THIS train is coming to a line near you – but you won't be able to catch it.

It's Network Rail's autumn treatment train – the 'leaf-buster' – tasked with clearing the line and making it safe for trains.

Leaves act like black ice on roads and can cause train delays throughout the autumn months.

The problem is due to trains passing over leaves on the damp rails, which compresses them into a smooth, slippery layer, reducing wheel grip.

The south west rail network, which includes the Weymouth line, has more than 1,300 miles of track, much of which is surrounded by trees and vegetation, and must be regularly treated to keep them clear.

Six specially designed trains with high pressure water jets are expected to cover around 120,000 miles in the coming months on the route.

Becky Lumlock, route managing director for Network Rail, said: “The issue of leaves on the line is a very real problem for the railway industry which will present us with a number of challenges in the coming months.

“Our teams of engineers will be working around the clock across the region to keep the tracks clear and keep people on the move.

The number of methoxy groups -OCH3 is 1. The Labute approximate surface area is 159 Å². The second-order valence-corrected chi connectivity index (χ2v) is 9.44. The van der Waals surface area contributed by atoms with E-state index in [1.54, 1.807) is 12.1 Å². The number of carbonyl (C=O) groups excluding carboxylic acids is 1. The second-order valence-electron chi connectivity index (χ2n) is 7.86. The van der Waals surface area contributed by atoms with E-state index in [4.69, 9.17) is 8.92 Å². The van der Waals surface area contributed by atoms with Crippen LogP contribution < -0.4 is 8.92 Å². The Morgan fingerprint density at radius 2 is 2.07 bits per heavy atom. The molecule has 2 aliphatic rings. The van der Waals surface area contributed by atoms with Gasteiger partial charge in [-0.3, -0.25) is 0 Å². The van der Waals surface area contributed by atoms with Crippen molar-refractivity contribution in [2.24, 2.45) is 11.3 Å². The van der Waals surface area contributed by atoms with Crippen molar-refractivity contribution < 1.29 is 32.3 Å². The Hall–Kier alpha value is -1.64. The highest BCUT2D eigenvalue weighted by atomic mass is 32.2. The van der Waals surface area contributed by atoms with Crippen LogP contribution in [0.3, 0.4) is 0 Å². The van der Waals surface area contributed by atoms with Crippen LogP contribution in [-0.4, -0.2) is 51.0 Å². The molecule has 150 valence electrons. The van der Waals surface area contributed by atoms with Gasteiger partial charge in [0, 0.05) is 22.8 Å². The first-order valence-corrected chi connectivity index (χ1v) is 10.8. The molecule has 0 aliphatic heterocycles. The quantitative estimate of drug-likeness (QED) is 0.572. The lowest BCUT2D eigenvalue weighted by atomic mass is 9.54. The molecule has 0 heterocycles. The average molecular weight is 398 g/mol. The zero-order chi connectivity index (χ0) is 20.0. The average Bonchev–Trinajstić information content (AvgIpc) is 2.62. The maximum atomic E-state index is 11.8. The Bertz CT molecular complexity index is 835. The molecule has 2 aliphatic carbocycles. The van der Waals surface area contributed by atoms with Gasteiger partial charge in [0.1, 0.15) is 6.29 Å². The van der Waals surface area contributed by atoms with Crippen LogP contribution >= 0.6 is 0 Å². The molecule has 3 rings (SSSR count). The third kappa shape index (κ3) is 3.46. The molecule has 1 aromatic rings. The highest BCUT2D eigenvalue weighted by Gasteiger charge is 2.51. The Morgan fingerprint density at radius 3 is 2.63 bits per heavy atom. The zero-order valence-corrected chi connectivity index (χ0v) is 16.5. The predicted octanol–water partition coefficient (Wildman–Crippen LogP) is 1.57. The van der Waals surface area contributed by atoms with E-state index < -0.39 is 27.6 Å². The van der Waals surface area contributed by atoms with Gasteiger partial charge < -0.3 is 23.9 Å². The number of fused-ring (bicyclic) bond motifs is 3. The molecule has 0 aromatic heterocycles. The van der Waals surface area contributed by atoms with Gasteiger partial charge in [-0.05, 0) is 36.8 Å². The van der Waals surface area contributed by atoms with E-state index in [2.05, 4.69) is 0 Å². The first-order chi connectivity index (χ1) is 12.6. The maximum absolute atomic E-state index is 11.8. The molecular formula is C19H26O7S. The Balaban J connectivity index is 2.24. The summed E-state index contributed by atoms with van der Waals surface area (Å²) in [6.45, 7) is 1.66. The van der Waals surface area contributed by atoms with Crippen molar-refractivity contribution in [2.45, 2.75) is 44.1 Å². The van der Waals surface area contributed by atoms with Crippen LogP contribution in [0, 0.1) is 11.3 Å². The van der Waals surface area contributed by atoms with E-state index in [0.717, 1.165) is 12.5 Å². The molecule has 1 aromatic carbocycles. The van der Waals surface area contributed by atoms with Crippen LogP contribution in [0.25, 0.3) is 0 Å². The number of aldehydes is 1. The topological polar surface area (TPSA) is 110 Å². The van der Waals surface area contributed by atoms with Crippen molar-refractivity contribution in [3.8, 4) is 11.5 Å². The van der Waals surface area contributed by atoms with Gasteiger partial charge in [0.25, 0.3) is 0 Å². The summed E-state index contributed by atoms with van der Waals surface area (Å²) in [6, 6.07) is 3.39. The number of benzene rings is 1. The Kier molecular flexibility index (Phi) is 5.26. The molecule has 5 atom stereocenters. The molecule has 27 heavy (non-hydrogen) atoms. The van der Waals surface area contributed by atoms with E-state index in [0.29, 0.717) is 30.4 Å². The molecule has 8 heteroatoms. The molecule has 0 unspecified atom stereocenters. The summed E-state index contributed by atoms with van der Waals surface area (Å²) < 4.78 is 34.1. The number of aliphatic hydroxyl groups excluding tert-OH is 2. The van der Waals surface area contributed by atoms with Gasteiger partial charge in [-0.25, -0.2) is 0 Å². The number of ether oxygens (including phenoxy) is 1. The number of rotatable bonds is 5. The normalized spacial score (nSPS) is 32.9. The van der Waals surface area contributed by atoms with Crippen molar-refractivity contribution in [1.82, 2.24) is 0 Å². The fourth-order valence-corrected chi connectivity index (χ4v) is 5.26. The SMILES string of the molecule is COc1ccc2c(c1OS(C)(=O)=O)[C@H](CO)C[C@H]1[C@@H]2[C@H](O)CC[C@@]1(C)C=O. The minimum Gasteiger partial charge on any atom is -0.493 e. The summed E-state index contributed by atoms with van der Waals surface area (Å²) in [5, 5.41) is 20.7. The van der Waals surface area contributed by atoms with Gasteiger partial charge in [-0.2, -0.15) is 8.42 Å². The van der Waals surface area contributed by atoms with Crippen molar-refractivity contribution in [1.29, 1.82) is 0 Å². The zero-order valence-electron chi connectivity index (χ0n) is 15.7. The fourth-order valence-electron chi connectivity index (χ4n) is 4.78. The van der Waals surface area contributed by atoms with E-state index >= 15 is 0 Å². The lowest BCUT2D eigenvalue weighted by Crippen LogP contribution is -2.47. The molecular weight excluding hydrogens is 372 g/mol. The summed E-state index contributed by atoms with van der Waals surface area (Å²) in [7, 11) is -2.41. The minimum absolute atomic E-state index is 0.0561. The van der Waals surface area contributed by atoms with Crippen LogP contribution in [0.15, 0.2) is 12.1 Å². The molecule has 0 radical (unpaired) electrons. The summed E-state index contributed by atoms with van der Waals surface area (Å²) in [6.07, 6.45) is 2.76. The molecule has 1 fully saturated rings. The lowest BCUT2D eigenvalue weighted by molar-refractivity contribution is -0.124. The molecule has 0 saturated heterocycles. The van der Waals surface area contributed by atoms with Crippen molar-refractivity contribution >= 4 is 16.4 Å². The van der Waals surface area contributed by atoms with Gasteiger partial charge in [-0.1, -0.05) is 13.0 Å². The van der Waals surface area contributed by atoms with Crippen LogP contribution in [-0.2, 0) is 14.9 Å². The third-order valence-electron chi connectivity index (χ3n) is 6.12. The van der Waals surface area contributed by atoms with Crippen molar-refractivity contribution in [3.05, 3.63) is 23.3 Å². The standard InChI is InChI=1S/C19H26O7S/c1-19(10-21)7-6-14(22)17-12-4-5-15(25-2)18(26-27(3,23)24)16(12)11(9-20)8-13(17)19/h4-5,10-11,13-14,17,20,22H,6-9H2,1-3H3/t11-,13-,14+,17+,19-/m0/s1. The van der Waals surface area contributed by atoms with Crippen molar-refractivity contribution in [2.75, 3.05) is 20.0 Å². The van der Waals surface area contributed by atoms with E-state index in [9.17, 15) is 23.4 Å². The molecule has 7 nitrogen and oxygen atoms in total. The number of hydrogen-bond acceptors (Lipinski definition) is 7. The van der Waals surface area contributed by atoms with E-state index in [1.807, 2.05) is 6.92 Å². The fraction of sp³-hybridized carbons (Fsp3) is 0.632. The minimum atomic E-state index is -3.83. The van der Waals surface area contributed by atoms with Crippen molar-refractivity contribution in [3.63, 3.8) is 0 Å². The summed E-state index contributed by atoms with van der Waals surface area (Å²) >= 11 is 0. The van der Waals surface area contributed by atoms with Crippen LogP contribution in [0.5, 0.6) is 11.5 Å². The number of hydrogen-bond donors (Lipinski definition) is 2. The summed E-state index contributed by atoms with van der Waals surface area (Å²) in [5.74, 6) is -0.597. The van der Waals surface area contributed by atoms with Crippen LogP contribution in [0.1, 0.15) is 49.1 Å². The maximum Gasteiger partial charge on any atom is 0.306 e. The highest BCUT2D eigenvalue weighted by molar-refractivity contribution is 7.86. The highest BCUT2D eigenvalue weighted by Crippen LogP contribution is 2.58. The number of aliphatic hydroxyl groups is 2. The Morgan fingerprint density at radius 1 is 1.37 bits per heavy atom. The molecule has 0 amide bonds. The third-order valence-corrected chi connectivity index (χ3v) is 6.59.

“We will also be monitoring leaf-fall very closely in order to tackle high risk areas before they become a problem for trains.”

Leaves can also interfere with the signalling system, by interrupting the connection between the wheel and the track, reducing its ability to detect a train's location.

Equipped with a high-pressure pump, the leaf-busting trains clean the railheads by spraying them with a water jet at very high pressure (1500 bar) to blast away leaf mulch, clearing the tracks and helping the signalling system to work correctly.

They then apply a layer of adhesion modifier – a mixture of suspension gel, sand and steel or iron shot – to the rail to aid traction and help trains run as normal.